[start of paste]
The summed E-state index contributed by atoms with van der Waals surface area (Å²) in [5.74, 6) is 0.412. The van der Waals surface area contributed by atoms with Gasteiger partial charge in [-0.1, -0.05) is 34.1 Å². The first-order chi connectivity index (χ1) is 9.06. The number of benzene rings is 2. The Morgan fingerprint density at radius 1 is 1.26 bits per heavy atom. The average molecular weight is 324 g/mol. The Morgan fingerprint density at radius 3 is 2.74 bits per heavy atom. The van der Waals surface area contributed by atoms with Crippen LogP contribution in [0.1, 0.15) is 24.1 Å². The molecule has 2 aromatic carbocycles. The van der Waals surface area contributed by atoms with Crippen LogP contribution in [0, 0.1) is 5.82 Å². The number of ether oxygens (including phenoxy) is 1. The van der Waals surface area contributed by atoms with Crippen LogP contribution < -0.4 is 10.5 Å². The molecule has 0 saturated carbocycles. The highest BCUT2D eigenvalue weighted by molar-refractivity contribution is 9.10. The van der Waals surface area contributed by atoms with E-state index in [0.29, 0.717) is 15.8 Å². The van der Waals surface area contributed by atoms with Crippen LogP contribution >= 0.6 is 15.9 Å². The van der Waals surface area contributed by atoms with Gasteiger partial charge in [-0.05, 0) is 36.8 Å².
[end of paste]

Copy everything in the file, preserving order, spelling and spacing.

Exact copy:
The summed E-state index contributed by atoms with van der Waals surface area (Å²) in [5.74, 6) is 0.412. The van der Waals surface area contributed by atoms with Gasteiger partial charge in [-0.1, -0.05) is 34.1 Å². The first-order chi connectivity index (χ1) is 9.06. The number of benzene rings is 2. The Morgan fingerprint density at radius 1 is 1.26 bits per heavy atom. The average molecular weight is 324 g/mol. The Morgan fingerprint density at radius 3 is 2.74 bits per heavy atom. The van der Waals surface area contributed by atoms with Crippen LogP contribution in [0.1, 0.15) is 24.1 Å². The molecule has 2 aromatic carbocycles. The van der Waals surface area contributed by atoms with Crippen LogP contribution in [0, 0.1) is 5.82 Å². The number of ether oxygens (including phenoxy) is 1. The van der Waals surface area contributed by atoms with Crippen LogP contribution < -0.4 is 10.5 Å². The molecule has 0 saturated carbocycles. The highest BCUT2D eigenvalue weighted by molar-refractivity contribution is 9.10. The van der Waals surface area contributed by atoms with E-state index in [0.29, 0.717) is 15.8 Å². The van der Waals surface area contributed by atoms with Crippen LogP contribution >= 0.6 is 15.9 Å². The van der Waals surface area contributed by atoms with Gasteiger partial charge in [-0.05, 0) is 36.8 Å².